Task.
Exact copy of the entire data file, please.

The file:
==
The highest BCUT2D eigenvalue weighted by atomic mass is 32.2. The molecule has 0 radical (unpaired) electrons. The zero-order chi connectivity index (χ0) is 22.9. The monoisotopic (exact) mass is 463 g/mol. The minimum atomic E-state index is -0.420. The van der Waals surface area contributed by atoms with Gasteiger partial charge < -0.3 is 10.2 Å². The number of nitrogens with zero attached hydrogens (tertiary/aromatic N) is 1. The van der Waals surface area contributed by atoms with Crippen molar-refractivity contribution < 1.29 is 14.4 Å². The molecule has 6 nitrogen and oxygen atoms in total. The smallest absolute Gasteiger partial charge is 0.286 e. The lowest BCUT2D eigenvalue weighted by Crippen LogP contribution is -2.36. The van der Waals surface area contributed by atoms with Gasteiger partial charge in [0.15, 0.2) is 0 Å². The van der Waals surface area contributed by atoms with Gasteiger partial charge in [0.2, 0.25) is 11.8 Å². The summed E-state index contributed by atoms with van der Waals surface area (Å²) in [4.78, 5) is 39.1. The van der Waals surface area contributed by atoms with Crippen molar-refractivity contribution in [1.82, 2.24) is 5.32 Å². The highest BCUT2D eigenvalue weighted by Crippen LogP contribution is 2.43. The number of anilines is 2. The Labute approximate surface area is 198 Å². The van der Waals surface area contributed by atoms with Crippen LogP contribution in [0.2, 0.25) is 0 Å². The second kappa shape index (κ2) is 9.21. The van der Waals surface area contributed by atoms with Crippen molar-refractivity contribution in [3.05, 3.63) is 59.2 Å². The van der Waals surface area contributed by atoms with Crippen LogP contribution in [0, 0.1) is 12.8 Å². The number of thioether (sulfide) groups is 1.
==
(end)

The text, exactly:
The highest BCUT2D eigenvalue weighted by atomic mass is 32.2. The molecule has 0 radical (unpaired) electrons. The zero-order chi connectivity index (χ0) is 22.9. The monoisotopic (exact) mass is 463 g/mol. The minimum atomic E-state index is -0.420. The van der Waals surface area contributed by atoms with Gasteiger partial charge < -0.3 is 10.2 Å². The number of nitrogens with zero attached hydrogens (tertiary/aromatic N) is 1. The van der Waals surface area contributed by atoms with Crippen molar-refractivity contribution < 1.29 is 14.4 Å². The molecule has 6 nitrogen and oxygen atoms in total. The smallest absolute Gasteiger partial charge is 0.286 e. The lowest BCUT2D eigenvalue weighted by Crippen LogP contribution is -2.36. The van der Waals surface area contributed by atoms with Gasteiger partial charge in [0.15, 0.2) is 0 Å². The van der Waals surface area contributed by atoms with Gasteiger partial charge in [0.2, 0.25) is 11.8 Å². The summed E-state index contributed by atoms with van der Waals surface area (Å²) in [4.78, 5) is 39.1. The van der Waals surface area contributed by atoms with Crippen molar-refractivity contribution in [1.82, 2.24) is 5.32 Å². The highest BCUT2D eigenvalue weighted by Crippen LogP contribution is 2.43. The number of anilines is 2. The Labute approximate surface area is 198 Å². The van der Waals surface area contributed by atoms with Crippen LogP contribution in [0.2, 0.25) is 0 Å². The second kappa shape index (κ2) is 9.21. The van der Waals surface area contributed by atoms with Crippen molar-refractivity contribution in [3.05, 3.63) is 59.2 Å². The van der Waals surface area contributed by atoms with Crippen LogP contribution in [0, 0.1) is 12.8 Å². The number of thioether (sulfide) groups is 1.